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Discussion Starter · #1 ·
Hey all!

I short time ago I purchased my 2nd revolver, 1st 357, and 1st Python from another forum member (Parrisjr). I absolutely love it. The finish is just about perfect, the action is smooth, and the bore is shiny. I think it has been fired very little.

Doing business with Parrisjr was an absolute pleasure. He was great to deal with and very helpful, and gave me the gun for a fair price that we both agreed on. He packaged the gun very securely and even threw in a new Colt zipper case. I couldn't be happier with the transaction.

My predicament now is should I shoot it or not? I'd love to hear opinions on this. On one hand, I want to keep the gun in great shape and don't want it to ever go out of time. On the other hand, I want to enjoy it to the fullest, and I know shooting it would be a blast. If I do shoot it, it won't be a ton, probably a couple hundred rounds a year at most.

And now the most important part of the post: pictures. I have also included my other 2 Colt handguns (Series 80 GCNM and XSE Combat Commander) that are in my small collection. Enjoy and let me know what you think!

Firearm Gun Trigger Gun barrel Revolver
Firearm Gun Revolver Trigger Gun barrel
Gun Firearm Revolver Trigger Airsoft gun
Gun Revolver Trigger Air gun Airsoft gun
 

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I don't think shooting a couple hundred rounds a year will hurt it's value. I would watch how you close the cylinder- try to line up the bolt with the lead/groove at each bolt notch so it just scrapes the groove and not the entire cylinder face. That will prevent a noticeable turn line. I wouldn't shoot the Hottest 357 mags and Id probably shoot more 38 specials for plinking. The real hot 357 mags might make some "tatoo" marks from the rachet on the inside back of the frame. I'd clean it /oil/wax it (whatever you like) after every shooting. Id be careful not to scrape it or bang it into things and in general Id treat it well.
If you do that, I doubt anyone could tell whether you shot 6 rounds or 6oo rounds or maybe even a couple thousand round thru it. Being that the crazy prices Pythons bring are primarily based upon COSMETIC condition, (ESpecially on gun broker internet auctions), you should not hurt the value much at all by shooting it with care.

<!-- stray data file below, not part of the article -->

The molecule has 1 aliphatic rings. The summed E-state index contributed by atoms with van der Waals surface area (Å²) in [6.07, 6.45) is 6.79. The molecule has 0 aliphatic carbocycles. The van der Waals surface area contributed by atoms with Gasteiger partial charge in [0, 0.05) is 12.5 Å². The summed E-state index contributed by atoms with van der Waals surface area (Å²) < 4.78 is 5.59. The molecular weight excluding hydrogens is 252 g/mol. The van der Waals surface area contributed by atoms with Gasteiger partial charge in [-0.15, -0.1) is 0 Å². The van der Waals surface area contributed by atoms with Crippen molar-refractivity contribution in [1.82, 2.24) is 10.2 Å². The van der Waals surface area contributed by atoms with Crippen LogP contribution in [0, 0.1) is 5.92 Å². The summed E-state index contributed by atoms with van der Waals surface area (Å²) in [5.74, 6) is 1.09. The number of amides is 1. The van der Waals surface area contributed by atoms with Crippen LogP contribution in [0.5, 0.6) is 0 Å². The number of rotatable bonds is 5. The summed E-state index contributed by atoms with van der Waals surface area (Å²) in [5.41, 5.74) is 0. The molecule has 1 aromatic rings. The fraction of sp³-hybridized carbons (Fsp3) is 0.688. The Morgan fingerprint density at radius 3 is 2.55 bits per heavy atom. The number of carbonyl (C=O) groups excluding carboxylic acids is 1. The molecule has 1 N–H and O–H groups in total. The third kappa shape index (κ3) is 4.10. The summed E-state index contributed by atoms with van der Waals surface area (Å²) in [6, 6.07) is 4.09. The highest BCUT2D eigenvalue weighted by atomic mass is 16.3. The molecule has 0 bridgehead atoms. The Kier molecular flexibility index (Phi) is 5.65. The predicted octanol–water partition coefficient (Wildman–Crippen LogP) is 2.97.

Also how would you know if it performs like a Python should unless you at least test it? If it shoots less than inch groups at 15 yards,for example, you may want to put a premium on it. IF you can only get say 2" groups at that range you may let it go for less.
 

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Discussion Starter · #4 ·
Thanks for the advice! I have tried to "index" (I think is what it's called) the cylinder when I close it to prevent a turn line like you have said, and the timing is pretty much dead on so the bolt never touches the cylinder outside of the leads during normal operation.

If I shoot it I will probably load some light 357s to shoot in it. Maybe 38s, but I have a lot of 357 brass laying around. I certainly treat it gently to protect the gorgeous finish!

I won't ever sell this gun (short of a personal financial crisis, at least), so I'm not too concerned with value, more with keeping its good looks. Although it is nice to know that if I ever have to sell it, I will probably be able to get at least what I paid for it.
 
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